Ranked against Hardy was Nigel Planer's rendering of Nick Hornby's High Fidelity, where a dour reading was matched to a banal text. Much more satisfying is Garrison Keillor's Lake Wobegon USA (Hodder Headline pounds 9.99), taken from the author's live radio broadcasts in the States, so there's muffled snuffling, laughter and rustles from an invisible audience to contend with. Keillor, however, is a skilled performer and this is a magical, witty five and a half hours which will transport you to smalltown America.
Bunter of Greyfriars School (CSA Telltapes pounds 7.99) is the latest offering from the audiobook king, Martin Jarvis. Greyfriars is a PC-free zone: Bunter is universally known as the "fat slacker" or the "Owl of the Remove" (presumably a reference to his specs). Of course, one of his cohorts is Hurree Jamset Ram Singh, but I doubt whether ideologues would appreciate Jarvis's sing- song rendition of the young Nabob's speech. However, the wheezing, greedy, fatuous Bunter is a delight, and Jarvis even manages to render the constant "Ha, ha, ha!"s which litter Frank Richards' text.
Perhaps comedic moment of the year was Simon Callow's pedantically precise repetition of the name "Lund-kvist" in the tennis-match from hell described in volume one of Anthony Powell's A Dance to the Music of Time (Hodder Headline pounds 7.99 per volume). The first three volumes (A Question of Upbringing, A Buyer's Market and The Acceptance World) are out, with the remaining nine unscheduled but due to appear in the New Year. So far Callow's tongue- in-cheek rendition of Powell's labyrinthine classic has been a dazzling success, cleverly differentiating the three central characters, Jenkins, Temple and Stringham, and the various shady and eccentric coves they move among in the dance of life - in particular Widmerpool, with his grating, officious voice. It'll be interesting to see what Callow makes of the later, much darker volumes.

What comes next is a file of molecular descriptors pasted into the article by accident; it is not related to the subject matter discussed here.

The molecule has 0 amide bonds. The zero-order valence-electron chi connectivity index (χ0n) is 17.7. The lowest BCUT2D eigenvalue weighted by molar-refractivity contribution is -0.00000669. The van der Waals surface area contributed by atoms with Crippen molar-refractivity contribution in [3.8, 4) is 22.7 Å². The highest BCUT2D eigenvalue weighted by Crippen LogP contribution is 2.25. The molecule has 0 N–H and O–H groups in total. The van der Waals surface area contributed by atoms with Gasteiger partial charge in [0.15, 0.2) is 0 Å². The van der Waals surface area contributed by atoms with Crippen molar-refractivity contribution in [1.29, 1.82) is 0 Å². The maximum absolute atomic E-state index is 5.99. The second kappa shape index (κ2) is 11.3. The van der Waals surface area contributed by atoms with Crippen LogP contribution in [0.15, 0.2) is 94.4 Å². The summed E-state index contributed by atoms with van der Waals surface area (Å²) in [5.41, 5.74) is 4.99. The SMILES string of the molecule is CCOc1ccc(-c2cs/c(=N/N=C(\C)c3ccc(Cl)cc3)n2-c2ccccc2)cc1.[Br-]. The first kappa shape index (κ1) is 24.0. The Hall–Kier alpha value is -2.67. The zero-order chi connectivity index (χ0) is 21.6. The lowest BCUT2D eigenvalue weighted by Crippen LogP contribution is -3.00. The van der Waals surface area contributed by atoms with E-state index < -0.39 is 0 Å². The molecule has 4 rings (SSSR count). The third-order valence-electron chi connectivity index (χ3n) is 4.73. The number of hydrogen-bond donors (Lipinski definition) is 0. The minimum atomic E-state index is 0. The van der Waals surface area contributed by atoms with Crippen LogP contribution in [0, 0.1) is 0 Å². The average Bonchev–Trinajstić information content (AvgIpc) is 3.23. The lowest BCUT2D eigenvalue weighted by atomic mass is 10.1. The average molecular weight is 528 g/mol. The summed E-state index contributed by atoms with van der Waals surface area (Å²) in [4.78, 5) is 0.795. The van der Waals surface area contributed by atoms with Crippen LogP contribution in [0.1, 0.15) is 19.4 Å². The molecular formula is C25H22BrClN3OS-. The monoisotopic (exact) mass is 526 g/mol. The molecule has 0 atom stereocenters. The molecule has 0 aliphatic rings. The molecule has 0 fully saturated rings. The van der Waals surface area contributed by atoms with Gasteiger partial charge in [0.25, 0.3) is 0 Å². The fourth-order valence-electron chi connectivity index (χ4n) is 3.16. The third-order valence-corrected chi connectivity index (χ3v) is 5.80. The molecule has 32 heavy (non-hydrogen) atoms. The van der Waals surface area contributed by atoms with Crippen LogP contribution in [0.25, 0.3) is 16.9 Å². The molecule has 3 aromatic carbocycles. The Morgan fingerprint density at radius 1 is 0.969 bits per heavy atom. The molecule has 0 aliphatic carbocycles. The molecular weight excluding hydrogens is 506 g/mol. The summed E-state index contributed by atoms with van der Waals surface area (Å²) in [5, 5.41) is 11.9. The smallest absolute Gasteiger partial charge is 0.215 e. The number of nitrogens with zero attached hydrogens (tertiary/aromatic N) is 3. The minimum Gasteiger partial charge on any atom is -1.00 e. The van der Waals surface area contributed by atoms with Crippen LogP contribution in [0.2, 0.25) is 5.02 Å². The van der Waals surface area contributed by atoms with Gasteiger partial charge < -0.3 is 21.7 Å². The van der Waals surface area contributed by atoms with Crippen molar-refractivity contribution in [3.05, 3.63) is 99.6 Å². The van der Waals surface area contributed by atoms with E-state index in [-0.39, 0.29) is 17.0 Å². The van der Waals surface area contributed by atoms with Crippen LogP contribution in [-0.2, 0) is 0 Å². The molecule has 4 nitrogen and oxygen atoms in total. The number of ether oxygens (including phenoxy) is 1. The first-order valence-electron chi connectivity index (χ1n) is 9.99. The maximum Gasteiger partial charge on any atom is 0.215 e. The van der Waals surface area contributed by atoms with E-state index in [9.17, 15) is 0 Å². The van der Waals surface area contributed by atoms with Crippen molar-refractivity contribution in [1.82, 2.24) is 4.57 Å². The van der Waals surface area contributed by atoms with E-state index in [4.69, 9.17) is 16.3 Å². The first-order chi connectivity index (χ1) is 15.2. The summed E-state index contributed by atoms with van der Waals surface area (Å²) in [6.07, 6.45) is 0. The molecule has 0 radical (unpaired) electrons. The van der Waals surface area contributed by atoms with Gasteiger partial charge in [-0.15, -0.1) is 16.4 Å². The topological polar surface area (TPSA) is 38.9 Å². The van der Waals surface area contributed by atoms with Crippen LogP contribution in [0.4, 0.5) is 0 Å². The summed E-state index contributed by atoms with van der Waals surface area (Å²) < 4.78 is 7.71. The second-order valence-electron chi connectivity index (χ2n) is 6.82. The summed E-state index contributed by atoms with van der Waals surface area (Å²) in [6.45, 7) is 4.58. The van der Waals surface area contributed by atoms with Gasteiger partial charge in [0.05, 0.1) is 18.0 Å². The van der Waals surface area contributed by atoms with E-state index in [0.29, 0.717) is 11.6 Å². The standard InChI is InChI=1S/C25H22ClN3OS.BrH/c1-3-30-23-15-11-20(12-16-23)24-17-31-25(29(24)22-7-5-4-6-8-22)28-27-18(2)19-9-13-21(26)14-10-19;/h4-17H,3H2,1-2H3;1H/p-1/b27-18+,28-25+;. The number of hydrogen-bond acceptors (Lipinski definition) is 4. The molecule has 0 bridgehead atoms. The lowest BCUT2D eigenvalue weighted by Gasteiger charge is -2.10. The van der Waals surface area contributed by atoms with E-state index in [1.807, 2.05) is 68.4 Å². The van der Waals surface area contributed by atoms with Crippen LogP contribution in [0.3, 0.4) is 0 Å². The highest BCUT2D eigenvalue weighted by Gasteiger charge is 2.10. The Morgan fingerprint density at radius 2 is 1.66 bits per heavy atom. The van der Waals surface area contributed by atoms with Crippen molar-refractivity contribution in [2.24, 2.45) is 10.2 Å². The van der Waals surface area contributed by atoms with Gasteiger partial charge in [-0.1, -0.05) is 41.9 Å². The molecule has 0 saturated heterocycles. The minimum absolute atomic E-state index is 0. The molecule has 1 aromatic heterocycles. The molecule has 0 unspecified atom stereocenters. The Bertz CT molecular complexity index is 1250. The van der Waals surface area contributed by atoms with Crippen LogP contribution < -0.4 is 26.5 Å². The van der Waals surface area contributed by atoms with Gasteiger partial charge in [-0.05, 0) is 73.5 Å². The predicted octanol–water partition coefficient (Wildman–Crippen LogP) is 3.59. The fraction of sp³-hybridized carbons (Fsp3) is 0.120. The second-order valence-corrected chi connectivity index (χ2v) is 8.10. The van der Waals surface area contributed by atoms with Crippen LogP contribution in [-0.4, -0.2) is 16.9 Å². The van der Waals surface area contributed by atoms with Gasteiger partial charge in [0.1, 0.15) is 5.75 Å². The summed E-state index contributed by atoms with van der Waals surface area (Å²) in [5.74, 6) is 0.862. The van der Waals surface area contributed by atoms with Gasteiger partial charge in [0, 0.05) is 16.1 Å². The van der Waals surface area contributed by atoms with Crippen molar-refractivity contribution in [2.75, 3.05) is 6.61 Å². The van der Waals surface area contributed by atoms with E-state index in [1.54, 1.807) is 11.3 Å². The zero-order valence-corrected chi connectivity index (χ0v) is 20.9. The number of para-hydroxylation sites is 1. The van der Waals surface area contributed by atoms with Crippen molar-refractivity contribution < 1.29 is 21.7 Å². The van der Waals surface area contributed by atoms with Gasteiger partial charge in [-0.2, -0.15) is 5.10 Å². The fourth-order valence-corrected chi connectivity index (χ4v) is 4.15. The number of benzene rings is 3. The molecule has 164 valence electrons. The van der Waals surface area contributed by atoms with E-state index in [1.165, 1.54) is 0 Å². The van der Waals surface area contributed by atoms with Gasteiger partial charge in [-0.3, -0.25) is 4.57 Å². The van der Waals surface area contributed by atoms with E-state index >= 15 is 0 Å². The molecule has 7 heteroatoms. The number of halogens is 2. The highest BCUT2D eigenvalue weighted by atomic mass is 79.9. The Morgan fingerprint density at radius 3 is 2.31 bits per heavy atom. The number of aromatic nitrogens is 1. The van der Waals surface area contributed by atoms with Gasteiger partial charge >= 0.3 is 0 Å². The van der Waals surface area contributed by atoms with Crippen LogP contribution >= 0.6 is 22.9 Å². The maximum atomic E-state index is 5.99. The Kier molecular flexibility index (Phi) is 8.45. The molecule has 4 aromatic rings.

With all the interest in William Blake engendered by Peter Ackroyd's biography (discounted in a good bookshop near you), it comes as no surprise to see the poet featuring on two different tapes. Reed Audio's The Poems of William Blake is good value at pounds 5.99, but Alan Bates' reading is a bit "Woe, woe and thrice woe!". It's as though someone in the studio had said, "Look, Batesy old love, this chap was a prophet, d'you see?" For a less florid, more down-to-earth reading, try the intense Nicol Williamson, who has more than a touch of the mad visionary himself (Hodder Headline pounds 7.99). Unfortunately there's no inlay card, so no list of poems, and the 20 minutes per side double-cassette features a lot of white noise, but in 80 mins it covers good ground. For pounds 19.99 you can get it in a boxed set, Poets For Pleasure, with Douglas Hodge's passionate reading of Keats and T P McKenna's rich, mystical Yeats. Highly recommended.
Penguin returns the epic to the spoken word with its excellent six-cassette marathons, The Aeneid, read by Richard Pasco, and The Odyssey, read by Alex Jennings (pounds 21 and nine hours each). They feature thrilling unabridged extracts linked by commentary, a devicewhich works well. Penguin's vast panorama of English poetry, English Verse, read by Alan Cumming, Judi Dench, Michael Pennington, Andrew Sachs and others, runs to six volumes (three hours and pounds 7.99 apiece), ranging from the 16th century to the early 20th; each comes with a complete text (boxed set pounds 50).
Absolute pick of the year has to be Edward Ferrie's Tales from the Norse Legends from Naxos (pounds 6.99), the only company which features complementary classical music on its audiobooks. It's nominally for kids, but anyone would enjoy Benjamin Soames's larky account of the adventures of cunning Loki, Fenrir the Wolf, war-god Tyr, Baldur the beautiful and Thor.Reuse content